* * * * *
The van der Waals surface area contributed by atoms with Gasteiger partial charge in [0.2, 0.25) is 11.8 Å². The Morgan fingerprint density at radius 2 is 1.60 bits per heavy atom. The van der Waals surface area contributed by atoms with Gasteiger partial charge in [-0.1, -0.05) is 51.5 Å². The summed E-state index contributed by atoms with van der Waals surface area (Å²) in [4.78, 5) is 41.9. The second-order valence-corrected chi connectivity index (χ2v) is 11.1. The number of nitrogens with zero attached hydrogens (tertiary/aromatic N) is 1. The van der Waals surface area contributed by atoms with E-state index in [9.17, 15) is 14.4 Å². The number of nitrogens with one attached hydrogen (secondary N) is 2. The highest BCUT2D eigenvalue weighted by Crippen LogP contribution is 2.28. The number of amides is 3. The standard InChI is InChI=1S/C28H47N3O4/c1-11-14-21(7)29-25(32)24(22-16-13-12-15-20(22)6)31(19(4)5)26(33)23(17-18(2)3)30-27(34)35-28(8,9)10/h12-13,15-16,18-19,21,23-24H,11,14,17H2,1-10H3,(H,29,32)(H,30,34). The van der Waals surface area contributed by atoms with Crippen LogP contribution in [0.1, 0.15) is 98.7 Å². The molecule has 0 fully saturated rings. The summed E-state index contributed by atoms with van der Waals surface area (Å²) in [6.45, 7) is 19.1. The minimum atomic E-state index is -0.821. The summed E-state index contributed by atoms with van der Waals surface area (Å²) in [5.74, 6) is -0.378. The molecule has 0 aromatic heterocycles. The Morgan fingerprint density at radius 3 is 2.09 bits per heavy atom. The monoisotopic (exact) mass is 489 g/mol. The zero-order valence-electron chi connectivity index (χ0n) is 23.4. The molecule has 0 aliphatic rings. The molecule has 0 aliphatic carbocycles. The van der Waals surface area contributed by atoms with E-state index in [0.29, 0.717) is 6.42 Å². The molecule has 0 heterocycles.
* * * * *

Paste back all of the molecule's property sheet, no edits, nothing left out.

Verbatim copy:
The van der Waals surface area contributed by atoms with Gasteiger partial charge in [0.2, 0.25) is 11.8 Å². The Morgan fingerprint density at radius 2 is 1.60 bits per heavy atom. The van der Waals surface area contributed by atoms with Gasteiger partial charge in [-0.1, -0.05) is 51.5 Å². The summed E-state index contributed by atoms with van der Waals surface area (Å²) in [4.78, 5) is 41.9. The second-order valence-corrected chi connectivity index (χ2v) is 11.1. The number of nitrogens with zero attached hydrogens (tertiary/aromatic N) is 1. The van der Waals surface area contributed by atoms with E-state index in [9.17, 15) is 14.4 Å². The number of nitrogens with one attached hydrogen (secondary N) is 2. The highest BCUT2D eigenvalue weighted by Crippen LogP contribution is 2.28. The number of amides is 3. The standard InChI is InChI=1S/C28H47N3O4/c1-11-14-21(7)29-25(32)24(22-16-13-12-15-20(22)6)31(19(4)5)26(33)23(17-18(2)3)30-27(34)35-28(8,9)10/h12-13,15-16,18-19,21,23-24H,11,14,17H2,1-10H3,(H,29,32)(H,30,34). The van der Waals surface area contributed by atoms with Crippen LogP contribution in [0.1, 0.15) is 98.7 Å². The molecule has 0 fully saturated rings. The summed E-state index contributed by atoms with van der Waals surface area (Å²) in [6.45, 7) is 19.1. The minimum atomic E-state index is -0.821. The summed E-state index contributed by atoms with van der Waals surface area (Å²) in [5.74, 6) is -0.378. The molecule has 0 aromatic heterocycles. The Morgan fingerprint density at radius 3 is 2.09 bits per heavy atom. The monoisotopic (exact) mass is 489 g/mol. The zero-order valence-electron chi connectivity index (χ0n) is 23.4. The molecule has 0 aliphatic rings. The molecule has 0 aliphatic carbocycles. The van der Waals surface area contributed by atoms with E-state index in [0.29, 0.717) is 6.42 Å². The molecule has 0 heterocycles.